Bourne has reimagined Tchaikovsky’s ballet as a dark gothic tale that starts in a fin de siecle royal household of servants and garden parties, and comes right up to date with its final scenes in a neon-lit nightclub. There are new characters and a new narrative structure that allows Bourne to take the old fairy tale and inject humour, wit, elegance and sex, and combine classical ballet with variations inspired by 20th century dance styles. There are even vampires (yes, really). Continue reading
This review originally appeared on the Sheengate Publishing site. The production ran from 7-14 November 2015.
King Lear is one of Shakespeare’s darkest tragedies. Old men make fatal misjudgements, the younger generation are corrupted by ambition and the blackest parts of human character are revealed. Nature itself seems to rise in rebellion, but love and loyalty offer hope, and through suffering comes the wisdom to see the truth and the goodness of the human spirit. Continue reading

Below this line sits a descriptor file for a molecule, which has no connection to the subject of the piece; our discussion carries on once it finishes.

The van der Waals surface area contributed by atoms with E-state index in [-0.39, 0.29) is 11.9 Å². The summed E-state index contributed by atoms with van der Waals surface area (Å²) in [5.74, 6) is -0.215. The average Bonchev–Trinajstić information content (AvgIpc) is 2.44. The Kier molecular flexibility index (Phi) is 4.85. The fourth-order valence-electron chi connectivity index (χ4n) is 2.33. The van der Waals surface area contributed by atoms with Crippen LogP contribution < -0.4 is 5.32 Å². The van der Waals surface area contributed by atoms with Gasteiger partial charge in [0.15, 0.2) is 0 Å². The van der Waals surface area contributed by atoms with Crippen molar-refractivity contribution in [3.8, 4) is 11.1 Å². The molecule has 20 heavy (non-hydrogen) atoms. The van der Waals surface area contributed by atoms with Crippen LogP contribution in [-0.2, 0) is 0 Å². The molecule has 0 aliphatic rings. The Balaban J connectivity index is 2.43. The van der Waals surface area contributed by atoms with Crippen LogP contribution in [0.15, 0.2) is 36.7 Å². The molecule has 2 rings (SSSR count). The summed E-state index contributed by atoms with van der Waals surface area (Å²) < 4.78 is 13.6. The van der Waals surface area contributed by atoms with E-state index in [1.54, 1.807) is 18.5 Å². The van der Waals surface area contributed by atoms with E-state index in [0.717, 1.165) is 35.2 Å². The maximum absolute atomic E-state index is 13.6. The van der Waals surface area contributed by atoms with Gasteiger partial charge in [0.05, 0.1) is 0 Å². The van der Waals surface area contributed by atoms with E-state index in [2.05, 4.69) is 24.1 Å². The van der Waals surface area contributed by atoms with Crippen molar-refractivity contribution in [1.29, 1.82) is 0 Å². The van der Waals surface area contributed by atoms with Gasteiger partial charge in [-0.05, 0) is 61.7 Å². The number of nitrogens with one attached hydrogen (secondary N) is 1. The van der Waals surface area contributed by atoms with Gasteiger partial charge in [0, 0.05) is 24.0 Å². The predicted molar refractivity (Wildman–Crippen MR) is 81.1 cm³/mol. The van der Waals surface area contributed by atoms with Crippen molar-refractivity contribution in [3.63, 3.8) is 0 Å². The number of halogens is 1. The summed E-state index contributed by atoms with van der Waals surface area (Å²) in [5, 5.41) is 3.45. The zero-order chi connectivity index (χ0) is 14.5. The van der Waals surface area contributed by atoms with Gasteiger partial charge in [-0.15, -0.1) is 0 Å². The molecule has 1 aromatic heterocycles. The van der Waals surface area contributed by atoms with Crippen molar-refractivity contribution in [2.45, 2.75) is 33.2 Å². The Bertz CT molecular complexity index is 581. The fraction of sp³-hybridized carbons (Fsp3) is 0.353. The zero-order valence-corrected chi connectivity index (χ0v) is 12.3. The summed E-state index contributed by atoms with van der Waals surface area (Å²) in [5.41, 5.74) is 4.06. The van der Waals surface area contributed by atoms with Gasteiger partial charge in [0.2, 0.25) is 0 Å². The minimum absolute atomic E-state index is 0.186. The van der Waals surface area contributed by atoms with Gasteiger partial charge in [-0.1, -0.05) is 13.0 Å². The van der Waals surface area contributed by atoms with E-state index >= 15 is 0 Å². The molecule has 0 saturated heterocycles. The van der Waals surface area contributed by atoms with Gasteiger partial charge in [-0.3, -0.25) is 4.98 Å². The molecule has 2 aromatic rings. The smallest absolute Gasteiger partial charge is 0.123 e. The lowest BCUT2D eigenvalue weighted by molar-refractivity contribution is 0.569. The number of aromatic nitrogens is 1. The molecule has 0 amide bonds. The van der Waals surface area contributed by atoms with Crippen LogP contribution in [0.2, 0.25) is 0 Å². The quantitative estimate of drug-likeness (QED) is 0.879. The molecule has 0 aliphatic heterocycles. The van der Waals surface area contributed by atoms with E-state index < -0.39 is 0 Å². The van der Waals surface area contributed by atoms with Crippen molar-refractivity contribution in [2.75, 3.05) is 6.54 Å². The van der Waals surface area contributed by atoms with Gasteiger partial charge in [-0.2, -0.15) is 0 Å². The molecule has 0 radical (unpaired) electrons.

This review first appeared on the Sheengate publishing website. The production, by Headlong Theatre, was at Richmond Theatre from 3-7 November 2015.
The Glass Menagerie at Richmond Theatre is an impressive and moving production of Tennessee William’s “memory play”, with strong performances from the entire cast.
According to Tom Wingfield, one of the protagonists, the play is “truth in the pleasant disguise of illusion”, a memory of events that happened several years before, when he was living at home with his overbearing mother Amanda and his disabled and painfully shy sister Laura.
The staging is one room, set back on the stage to emphasise its distance from both the audience and the present. As Tom says in his introduction, as a memory play it is “dimly lighted… not realistic” and we see a stage stripped of nearly all furniture and props, with no windows and no homely touches. The actors are barefoot and, although the play is set in 1937, their hair and costumes belong to no particular period, as if to show that that such details are unimportant and distracting, and that it is only the interaction of the characters that is significant. Continue reading